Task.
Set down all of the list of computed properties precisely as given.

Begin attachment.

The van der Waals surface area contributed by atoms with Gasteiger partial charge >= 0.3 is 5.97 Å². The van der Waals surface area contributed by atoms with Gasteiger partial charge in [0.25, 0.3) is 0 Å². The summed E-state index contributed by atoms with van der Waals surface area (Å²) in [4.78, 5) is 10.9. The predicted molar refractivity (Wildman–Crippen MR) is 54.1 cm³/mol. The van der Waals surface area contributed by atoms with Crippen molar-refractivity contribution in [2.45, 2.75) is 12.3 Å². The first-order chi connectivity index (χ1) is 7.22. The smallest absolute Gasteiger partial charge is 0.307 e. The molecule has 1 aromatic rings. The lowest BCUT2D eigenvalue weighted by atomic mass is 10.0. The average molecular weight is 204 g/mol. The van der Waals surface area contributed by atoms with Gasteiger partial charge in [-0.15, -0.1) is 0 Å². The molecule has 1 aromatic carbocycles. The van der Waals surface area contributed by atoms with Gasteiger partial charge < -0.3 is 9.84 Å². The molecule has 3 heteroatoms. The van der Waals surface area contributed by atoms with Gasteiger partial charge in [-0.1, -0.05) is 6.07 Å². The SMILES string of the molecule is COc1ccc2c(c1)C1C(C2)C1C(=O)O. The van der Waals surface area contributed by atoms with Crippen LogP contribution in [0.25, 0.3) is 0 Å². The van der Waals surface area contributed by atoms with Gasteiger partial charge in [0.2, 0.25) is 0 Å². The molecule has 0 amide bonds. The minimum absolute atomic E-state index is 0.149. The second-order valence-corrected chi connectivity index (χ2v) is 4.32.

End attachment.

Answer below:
The van der Waals surface area contributed by atoms with Gasteiger partial charge >= 0.3 is 5.97 Å². The van der Waals surface area contributed by atoms with Gasteiger partial charge in [0.25, 0.3) is 0 Å². The summed E-state index contributed by atoms with van der Waals surface area (Å²) in [4.78, 5) is 10.9. The predicted molar refractivity (Wildman–Crippen MR) is 54.1 cm³/mol. The van der Waals surface area contributed by atoms with Crippen molar-refractivity contribution in [2.45, 2.75) is 12.3 Å². The first-order chi connectivity index (χ1) is 7.22. The smallest absolute Gasteiger partial charge is 0.307 e. The molecule has 1 aromatic rings. The lowest BCUT2D eigenvalue weighted by atomic mass is 10.0. The average molecular weight is 204 g/mol. The van der Waals surface area contributed by atoms with Gasteiger partial charge in [-0.15, -0.1) is 0 Å². The molecule has 1 aromatic carbocycles. The van der Waals surface area contributed by atoms with Gasteiger partial charge < -0.3 is 9.84 Å². The molecule has 3 heteroatoms. The van der Waals surface area contributed by atoms with Gasteiger partial charge in [-0.1, -0.05) is 6.07 Å². The SMILES string of the molecule is COc1ccc2c(c1)C1C(C2)C1C(=O)O. The van der Waals surface area contributed by atoms with Crippen LogP contribution in [0.25, 0.3) is 0 Å². The van der Waals surface area contributed by atoms with Gasteiger partial charge in [0.2, 0.25) is 0 Å². The molecule has 0 amide bonds. The minimum absolute atomic E-state index is 0.149. The second-order valence-corrected chi connectivity index (χ2v) is 4.32.